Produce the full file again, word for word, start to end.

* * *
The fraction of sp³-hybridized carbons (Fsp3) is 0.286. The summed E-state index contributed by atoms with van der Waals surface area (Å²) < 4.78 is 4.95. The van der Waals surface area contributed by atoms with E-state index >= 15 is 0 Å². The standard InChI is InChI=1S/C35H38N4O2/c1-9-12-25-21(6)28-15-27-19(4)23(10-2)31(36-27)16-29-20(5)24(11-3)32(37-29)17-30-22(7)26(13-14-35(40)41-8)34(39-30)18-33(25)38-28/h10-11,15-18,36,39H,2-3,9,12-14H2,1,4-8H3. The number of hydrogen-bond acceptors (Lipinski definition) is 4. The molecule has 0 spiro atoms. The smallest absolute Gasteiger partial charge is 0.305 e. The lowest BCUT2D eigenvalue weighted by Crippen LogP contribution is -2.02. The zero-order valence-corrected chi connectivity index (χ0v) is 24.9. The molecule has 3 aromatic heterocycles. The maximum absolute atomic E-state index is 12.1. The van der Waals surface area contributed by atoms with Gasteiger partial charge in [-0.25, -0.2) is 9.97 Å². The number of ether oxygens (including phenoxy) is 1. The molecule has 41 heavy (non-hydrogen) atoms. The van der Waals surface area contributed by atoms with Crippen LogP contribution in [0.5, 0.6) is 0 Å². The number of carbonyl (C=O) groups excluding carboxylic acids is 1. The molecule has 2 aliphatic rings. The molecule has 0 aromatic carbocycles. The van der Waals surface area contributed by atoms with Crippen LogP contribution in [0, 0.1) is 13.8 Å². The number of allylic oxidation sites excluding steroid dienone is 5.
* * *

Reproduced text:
The fraction of sp³-hybridized carbons (Fsp3) is 0.286. The summed E-state index contributed by atoms with van der Waals surface area (Å²) < 4.78 is 4.95. The van der Waals surface area contributed by atoms with E-state index >= 15 is 0 Å². The standard InChI is InChI=1S/C35H38N4O2/c1-9-12-25-21(6)28-15-27-19(4)23(10-2)31(36-27)16-29-20(5)24(11-3)32(37-29)17-30-22(7)26(13-14-35(40)41-8)34(39-30)18-33(25)38-28/h10-11,15-18,36,39H,2-3,9,12-14H2,1,4-8H3. The number of hydrogen-bond acceptors (Lipinski definition) is 4. The molecule has 0 spiro atoms. The smallest absolute Gasteiger partial charge is 0.305 e. The lowest BCUT2D eigenvalue weighted by Crippen LogP contribution is -2.02. The zero-order valence-corrected chi connectivity index (χ0v) is 24.9. The molecule has 3 aromatic heterocycles. The maximum absolute atomic E-state index is 12.1. The van der Waals surface area contributed by atoms with Gasteiger partial charge in [-0.25, -0.2) is 9.97 Å². The number of ether oxygens (including phenoxy) is 1. The molecule has 41 heavy (non-hydrogen) atoms. The van der Waals surface area contributed by atoms with Crippen LogP contribution in [0.5, 0.6) is 0 Å². The number of carbonyl (C=O) groups excluding carboxylic acids is 1. The molecule has 2 aliphatic rings. The molecule has 0 aromatic carbocycles. The van der Waals surface area contributed by atoms with Crippen LogP contribution in [0, 0.1) is 13.8 Å². The number of allylic oxidation sites excluding steroid dienone is 5.